Coral Reefs News UN Ocean Decade

Ocean: UNESCO launches emergency plan to boost World Heritage-listed reefs’ resilience

Brook Peterson | Ocean Image Bank

But the scientific data concerning these coral reefs is now very alarming. Reefs are bleaching far more rapidly than the initial science suggested. These ‘bleached’ corals are highly vulnerable to starvation and disease and have an increasingly high mortality rate. This year, for the first time, mass coral bleaching also occurred in a traditionally cooler, La Niña period. Under the current emissions scenario, all World Heritage-listed reefs are at risk of disappearing by the end of this century.

Reducing local pressures to give reefs the best chance of survival

Warming ocean temperatures, due to global CO2 emissions, are the biggest threat to coral reefs globally. The latest Intergovernmental Panel on Climate Change (IPCC) data confirms that States must drastically reduce carbon emissions to meet the targets under the Paris Agreement concluded in 2015. But most coral reefs also face a mix of local pressures, such as pollution, overfishing, or habitat destruction. UNESCO is mobilizing its resources and its partners to reduce local pressures and give coral reefs their best chance of survival in this rapidly changing environment.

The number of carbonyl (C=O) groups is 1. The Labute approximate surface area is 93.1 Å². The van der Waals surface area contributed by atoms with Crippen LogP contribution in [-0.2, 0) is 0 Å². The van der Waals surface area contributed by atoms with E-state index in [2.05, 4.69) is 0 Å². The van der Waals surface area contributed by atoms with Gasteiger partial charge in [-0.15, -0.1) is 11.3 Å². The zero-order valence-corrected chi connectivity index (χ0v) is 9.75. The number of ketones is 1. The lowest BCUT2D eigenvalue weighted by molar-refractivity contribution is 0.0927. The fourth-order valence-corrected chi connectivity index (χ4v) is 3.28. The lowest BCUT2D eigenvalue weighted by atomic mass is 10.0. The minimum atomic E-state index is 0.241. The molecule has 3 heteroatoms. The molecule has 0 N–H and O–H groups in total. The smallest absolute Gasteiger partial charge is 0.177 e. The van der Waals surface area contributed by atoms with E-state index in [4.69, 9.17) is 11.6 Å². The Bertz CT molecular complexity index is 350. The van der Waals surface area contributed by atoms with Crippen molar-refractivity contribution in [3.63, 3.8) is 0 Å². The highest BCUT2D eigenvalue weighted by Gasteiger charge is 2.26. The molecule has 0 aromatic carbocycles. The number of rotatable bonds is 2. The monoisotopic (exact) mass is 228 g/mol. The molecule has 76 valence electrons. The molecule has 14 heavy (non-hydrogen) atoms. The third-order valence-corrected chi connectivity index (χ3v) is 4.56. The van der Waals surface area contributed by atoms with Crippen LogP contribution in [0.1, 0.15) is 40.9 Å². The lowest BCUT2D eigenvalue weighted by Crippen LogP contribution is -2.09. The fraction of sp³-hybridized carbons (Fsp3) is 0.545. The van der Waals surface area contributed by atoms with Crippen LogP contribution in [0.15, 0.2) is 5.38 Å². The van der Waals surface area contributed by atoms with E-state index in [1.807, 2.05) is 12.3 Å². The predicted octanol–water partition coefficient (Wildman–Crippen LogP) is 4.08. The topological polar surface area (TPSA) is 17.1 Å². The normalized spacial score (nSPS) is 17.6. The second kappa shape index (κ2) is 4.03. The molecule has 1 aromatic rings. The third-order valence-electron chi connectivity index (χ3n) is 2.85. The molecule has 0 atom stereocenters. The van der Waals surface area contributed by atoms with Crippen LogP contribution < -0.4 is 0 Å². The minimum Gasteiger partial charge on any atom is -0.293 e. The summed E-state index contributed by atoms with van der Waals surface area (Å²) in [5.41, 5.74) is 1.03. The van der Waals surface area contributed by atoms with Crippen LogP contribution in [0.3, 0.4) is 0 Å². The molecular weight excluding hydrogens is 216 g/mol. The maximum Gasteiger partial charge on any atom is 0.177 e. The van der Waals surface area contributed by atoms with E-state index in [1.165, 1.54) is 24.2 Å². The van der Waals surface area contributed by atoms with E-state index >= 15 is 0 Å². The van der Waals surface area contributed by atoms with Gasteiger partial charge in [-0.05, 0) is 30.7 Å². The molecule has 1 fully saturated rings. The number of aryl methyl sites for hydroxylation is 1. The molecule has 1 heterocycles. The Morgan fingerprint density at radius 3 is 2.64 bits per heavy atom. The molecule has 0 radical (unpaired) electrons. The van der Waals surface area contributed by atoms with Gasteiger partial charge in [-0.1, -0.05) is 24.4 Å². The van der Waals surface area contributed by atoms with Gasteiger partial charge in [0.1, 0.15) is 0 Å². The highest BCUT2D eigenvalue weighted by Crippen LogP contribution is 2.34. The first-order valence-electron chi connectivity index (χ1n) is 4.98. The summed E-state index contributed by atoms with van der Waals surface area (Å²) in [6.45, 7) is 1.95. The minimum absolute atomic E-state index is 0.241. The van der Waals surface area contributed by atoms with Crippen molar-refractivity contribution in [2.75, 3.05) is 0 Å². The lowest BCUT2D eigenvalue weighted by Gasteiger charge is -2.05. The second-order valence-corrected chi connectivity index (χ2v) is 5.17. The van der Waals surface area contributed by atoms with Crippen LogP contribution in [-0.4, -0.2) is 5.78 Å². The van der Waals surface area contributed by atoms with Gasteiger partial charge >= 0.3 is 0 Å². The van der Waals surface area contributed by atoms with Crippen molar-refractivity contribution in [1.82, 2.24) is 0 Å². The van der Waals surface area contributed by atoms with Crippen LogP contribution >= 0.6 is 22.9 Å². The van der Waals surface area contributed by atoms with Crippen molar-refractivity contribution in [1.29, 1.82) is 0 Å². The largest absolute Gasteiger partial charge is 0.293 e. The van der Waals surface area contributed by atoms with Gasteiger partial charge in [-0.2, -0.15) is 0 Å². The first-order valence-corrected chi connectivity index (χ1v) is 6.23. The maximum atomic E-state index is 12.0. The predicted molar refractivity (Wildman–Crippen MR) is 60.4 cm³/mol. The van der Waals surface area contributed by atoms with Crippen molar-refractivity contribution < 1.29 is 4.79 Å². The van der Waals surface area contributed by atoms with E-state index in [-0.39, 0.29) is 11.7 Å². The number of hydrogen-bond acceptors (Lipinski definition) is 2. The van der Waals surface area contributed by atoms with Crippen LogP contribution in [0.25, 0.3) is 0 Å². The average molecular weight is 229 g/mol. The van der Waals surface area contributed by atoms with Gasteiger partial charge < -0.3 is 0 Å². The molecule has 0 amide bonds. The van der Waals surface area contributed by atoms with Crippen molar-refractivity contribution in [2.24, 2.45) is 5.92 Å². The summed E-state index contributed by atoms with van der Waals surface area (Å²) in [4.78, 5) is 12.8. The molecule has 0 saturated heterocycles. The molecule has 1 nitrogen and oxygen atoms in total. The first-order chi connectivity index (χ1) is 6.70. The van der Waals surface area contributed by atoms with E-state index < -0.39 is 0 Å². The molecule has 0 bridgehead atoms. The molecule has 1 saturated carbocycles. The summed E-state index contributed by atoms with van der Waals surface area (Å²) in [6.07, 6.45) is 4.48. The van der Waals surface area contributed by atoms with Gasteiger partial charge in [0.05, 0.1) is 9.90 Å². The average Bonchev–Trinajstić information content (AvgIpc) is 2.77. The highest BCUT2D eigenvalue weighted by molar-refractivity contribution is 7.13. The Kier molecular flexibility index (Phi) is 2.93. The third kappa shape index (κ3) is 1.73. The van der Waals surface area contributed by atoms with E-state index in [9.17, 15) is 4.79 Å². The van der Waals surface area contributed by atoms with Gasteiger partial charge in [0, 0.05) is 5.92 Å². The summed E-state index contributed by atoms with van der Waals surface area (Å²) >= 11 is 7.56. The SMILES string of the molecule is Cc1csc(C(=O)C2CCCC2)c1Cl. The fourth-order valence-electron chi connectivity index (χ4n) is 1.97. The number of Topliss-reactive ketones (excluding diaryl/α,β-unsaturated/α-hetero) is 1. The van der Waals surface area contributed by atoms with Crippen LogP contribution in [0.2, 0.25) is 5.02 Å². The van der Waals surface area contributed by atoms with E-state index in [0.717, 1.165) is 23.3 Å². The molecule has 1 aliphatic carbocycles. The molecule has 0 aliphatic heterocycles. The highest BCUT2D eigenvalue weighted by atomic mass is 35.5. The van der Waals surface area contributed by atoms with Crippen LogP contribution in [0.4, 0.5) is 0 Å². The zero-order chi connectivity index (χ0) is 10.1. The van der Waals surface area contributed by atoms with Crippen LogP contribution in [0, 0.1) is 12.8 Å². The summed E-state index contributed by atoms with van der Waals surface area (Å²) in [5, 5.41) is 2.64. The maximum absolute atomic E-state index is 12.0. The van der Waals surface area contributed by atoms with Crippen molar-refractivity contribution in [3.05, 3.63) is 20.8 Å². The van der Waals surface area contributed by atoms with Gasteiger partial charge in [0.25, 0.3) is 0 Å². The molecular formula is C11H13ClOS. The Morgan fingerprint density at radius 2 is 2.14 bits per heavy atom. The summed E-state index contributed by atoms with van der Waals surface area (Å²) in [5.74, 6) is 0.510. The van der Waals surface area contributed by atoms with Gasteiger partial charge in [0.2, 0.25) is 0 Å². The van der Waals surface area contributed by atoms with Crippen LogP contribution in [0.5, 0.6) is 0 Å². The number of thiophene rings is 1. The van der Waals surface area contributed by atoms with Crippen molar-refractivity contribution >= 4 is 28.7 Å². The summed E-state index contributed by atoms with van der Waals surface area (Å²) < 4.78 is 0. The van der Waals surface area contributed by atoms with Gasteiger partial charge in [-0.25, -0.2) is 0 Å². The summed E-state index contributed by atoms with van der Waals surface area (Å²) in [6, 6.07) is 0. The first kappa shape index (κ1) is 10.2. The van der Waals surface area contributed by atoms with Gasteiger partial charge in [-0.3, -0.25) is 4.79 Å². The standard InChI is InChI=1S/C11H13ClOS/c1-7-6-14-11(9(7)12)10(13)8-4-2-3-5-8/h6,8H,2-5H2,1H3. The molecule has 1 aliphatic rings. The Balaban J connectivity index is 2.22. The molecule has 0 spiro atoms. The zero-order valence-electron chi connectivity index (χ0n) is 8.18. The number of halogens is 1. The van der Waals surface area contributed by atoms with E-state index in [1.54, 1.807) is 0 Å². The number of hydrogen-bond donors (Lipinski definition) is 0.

Global warming means that local reef conservation practices are no longer enough to protect the world’s most important reef ecosystems. But a healthy, resilient reef can regenerate after a bleaching incident and survive.
Fanny Douvere – Head of Marine Program at the UNESCO World Heritage Centre

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